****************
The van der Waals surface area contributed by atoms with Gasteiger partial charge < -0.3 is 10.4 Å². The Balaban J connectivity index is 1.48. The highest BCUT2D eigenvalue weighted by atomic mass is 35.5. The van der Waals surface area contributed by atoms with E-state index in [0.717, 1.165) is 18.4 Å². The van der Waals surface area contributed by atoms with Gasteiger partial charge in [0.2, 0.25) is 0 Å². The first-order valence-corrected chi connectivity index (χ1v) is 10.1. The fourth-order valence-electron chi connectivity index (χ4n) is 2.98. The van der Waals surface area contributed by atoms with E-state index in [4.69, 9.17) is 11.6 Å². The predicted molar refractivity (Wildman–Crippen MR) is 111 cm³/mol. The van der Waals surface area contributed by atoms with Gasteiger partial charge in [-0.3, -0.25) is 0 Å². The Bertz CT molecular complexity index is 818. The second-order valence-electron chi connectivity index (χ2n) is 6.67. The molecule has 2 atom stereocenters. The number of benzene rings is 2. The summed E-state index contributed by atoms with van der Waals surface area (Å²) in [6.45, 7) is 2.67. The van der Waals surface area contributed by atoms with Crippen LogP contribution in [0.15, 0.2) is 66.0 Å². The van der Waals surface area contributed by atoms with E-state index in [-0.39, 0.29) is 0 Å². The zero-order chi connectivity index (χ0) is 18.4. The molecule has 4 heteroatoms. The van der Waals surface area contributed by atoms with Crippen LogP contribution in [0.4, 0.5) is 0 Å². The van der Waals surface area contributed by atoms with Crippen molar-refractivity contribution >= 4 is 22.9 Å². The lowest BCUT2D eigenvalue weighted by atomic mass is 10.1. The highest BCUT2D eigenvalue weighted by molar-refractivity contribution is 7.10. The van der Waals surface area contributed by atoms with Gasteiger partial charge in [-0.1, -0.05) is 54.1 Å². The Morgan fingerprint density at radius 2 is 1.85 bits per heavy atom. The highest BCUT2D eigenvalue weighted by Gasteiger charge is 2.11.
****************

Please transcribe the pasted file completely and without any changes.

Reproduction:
The van der Waals surface area contributed by atoms with Gasteiger partial charge < -0.3 is 10.4 Å². The Balaban J connectivity index is 1.48. The highest BCUT2D eigenvalue weighted by atomic mass is 35.5. The van der Waals surface area contributed by atoms with E-state index in [0.717, 1.165) is 18.4 Å². The van der Waals surface area contributed by atoms with Gasteiger partial charge in [0.2, 0.25) is 0 Å². The first-order valence-corrected chi connectivity index (χ1v) is 10.1. The fourth-order valence-electron chi connectivity index (χ4n) is 2.98. The van der Waals surface area contributed by atoms with E-state index in [4.69, 9.17) is 11.6 Å². The predicted molar refractivity (Wildman–Crippen MR) is 111 cm³/mol. The van der Waals surface area contributed by atoms with Gasteiger partial charge in [-0.3, -0.25) is 0 Å². The Bertz CT molecular complexity index is 818. The second-order valence-electron chi connectivity index (χ2n) is 6.67. The molecule has 2 atom stereocenters. The number of benzene rings is 2. The summed E-state index contributed by atoms with van der Waals surface area (Å²) in [6.45, 7) is 2.67. The van der Waals surface area contributed by atoms with Crippen LogP contribution in [0.15, 0.2) is 66.0 Å². The van der Waals surface area contributed by atoms with E-state index in [-0.39, 0.29) is 0 Å². The zero-order chi connectivity index (χ0) is 18.4. The molecule has 4 heteroatoms. The van der Waals surface area contributed by atoms with Crippen LogP contribution in [0.4, 0.5) is 0 Å². The van der Waals surface area contributed by atoms with Crippen molar-refractivity contribution >= 4 is 22.9 Å². The lowest BCUT2D eigenvalue weighted by atomic mass is 10.1. The highest BCUT2D eigenvalue weighted by molar-refractivity contribution is 7.10. The van der Waals surface area contributed by atoms with Gasteiger partial charge in [-0.1, -0.05) is 54.1 Å². The Morgan fingerprint density at radius 2 is 1.85 bits per heavy atom. The highest BCUT2D eigenvalue weighted by Gasteiger charge is 2.11.